Apologies for the long gap in posting. I nearly posted while I was on holiday in New York about this, but then I remembered I was on holiday for a reason!
While we were enjoying the Big Apple over the festive season, we visited the Metropolitan Museum of Art. I did my homework before we went. I noticed that the Met has “recommended” entrance fees. They point out that all of their exhibits are free once you are in the museum and could visitors please pay the full recommended amount in order for them to be able to provide these at no extra cost. I thought this was an interesting viewpoint compared to some UK museums (I am being quite general here, there could be UK museums that use this approach). The Met goes as far to recommend an amount for senior citizens, students and children, in the same way other museums would lay out their prices. I think I like the honesty of the Met for this, it doesn’t explain every reason for a fee, but there is an explanation. Before we went one thing did cross my mind; how many people actually paid full price or had the confidence to say no? How would that work?
Once we were there I found out. I also got annoyed with a UK visitor behind us in the queue (but didn’t do anything or say anything as you just don’t in these situations). The other visitor had not done his homework and was kicking up a fuss as a tour guide had told him it would be “free like the British Museum”. There was no consideration of where the funding came from for the Met and how that may be different from the British Museum. I was starting to get a little tired of the comments about how the British Museum could let people in for free why couldn’t the Met, when we got to the counter. The admissions lady was welcoming and gave a full explanation of the recommended fees, but stressed that we didn’t have to pay the full amount if we didn’t want to. It was a no pressure conversation, she double checked we were happy with the cost and when we paid the recommended price she thanked us kindly. (Although everywhere, except the Guggenheim, thanked us kindly.) It worked. Not that I felt that I had to pay the recommended amount, but that I was given the option if I wanted to, to pay what I could afford, or wanted to, or get in for free if I really wanted to. I would imagine that if I was a semi-regular visitor, I may choose to pay a lower amount or even go in free if I was working on a project using the museum as a resource.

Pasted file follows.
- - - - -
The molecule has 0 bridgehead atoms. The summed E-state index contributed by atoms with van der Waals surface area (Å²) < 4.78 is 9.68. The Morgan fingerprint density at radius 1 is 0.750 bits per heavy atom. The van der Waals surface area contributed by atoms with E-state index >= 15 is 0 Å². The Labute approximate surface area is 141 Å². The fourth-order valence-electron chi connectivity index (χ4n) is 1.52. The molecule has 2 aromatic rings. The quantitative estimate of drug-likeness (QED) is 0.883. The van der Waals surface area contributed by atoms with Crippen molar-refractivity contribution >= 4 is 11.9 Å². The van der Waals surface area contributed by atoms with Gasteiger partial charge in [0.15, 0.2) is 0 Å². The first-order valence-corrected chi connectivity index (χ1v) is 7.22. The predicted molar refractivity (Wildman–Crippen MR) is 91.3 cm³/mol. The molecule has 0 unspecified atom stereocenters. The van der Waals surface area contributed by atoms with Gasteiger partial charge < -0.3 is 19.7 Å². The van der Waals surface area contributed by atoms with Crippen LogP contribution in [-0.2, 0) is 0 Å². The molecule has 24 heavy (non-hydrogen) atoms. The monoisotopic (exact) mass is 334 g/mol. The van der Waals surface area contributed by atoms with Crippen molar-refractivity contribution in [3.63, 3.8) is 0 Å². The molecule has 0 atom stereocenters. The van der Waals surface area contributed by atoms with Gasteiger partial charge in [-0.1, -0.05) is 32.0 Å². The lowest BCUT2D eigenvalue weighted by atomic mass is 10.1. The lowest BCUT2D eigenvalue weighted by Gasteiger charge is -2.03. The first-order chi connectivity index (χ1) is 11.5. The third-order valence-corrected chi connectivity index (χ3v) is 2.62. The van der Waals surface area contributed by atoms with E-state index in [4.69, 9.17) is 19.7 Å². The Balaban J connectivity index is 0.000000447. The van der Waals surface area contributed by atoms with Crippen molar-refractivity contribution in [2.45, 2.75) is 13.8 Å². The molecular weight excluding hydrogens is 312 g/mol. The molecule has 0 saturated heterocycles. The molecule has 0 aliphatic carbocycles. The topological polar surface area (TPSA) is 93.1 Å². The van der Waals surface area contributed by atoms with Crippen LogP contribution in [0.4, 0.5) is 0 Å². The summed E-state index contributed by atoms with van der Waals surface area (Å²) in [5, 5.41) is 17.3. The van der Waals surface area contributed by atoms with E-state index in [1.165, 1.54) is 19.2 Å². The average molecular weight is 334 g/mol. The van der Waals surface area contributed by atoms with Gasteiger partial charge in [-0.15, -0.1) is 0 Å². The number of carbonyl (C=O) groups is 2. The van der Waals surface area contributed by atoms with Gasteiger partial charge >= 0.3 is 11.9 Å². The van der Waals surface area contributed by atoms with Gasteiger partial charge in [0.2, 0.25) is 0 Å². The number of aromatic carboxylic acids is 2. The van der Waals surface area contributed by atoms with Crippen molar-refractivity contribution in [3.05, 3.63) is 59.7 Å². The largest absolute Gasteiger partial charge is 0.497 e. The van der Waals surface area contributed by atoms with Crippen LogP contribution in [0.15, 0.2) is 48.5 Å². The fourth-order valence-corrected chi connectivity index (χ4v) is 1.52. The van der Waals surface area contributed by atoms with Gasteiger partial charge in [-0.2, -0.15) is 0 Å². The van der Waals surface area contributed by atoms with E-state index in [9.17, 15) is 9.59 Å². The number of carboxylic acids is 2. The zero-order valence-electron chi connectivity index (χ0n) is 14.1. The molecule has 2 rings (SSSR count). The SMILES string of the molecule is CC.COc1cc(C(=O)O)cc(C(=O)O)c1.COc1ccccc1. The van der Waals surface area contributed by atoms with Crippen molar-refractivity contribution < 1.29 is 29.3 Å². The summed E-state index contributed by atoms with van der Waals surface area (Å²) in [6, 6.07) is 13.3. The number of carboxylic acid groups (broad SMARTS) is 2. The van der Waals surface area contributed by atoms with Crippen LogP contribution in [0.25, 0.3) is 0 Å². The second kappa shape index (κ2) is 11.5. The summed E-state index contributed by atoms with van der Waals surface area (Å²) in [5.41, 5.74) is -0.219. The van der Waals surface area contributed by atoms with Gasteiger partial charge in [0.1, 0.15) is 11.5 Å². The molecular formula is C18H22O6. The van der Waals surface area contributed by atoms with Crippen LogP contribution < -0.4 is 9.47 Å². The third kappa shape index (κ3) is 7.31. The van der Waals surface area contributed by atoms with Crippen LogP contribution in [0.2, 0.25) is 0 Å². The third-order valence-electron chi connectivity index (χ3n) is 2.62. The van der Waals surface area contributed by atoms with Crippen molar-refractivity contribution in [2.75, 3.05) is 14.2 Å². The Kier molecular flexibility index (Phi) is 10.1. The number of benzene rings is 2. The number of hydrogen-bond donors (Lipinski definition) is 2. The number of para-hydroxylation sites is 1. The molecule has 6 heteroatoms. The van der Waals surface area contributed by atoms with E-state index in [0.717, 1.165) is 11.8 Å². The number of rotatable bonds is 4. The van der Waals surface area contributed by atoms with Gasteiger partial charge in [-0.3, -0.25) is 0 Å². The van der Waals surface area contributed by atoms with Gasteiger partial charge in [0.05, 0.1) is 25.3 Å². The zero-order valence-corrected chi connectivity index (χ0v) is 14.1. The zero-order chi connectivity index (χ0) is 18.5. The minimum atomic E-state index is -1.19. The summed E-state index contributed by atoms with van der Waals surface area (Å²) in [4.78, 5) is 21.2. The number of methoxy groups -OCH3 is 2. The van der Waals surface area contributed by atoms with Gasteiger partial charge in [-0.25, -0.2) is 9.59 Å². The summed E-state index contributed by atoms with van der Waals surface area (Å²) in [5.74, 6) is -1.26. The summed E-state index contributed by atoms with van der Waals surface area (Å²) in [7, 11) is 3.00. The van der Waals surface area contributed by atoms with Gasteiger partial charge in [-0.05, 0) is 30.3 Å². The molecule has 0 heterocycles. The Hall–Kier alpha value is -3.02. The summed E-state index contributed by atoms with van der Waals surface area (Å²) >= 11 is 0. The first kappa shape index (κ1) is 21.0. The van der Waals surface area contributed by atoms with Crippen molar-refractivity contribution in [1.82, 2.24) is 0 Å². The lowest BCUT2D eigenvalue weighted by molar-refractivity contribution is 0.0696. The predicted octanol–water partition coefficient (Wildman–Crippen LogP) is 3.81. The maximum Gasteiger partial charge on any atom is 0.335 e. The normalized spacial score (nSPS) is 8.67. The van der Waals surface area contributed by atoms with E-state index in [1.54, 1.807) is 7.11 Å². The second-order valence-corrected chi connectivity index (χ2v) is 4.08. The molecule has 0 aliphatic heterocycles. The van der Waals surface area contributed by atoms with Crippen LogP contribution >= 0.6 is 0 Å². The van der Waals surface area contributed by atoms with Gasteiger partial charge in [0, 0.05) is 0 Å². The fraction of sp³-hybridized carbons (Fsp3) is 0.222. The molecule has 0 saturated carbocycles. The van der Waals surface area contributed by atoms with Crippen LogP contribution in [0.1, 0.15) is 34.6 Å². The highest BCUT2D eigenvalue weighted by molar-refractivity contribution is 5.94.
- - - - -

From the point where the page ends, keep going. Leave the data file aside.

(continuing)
It was busy and I missed the conversation between the visitor behind us and the admissions lady. I would have liked to see his face as she politely explained how it worked and how he didn’t have to pay anything if he didn’t want to and hoped that he had a nice visit.
In addition to this observation I had an amazing time in the Met. Knowing we couldn’t see it all we planned a rough route to see some of the things we prioritised and then got lost and sidetracked by rooms of armour or expressionist paintings. There was also a good 10 minutes spent in Warhol’s Silver Clouds…and it snowed. Perfect really.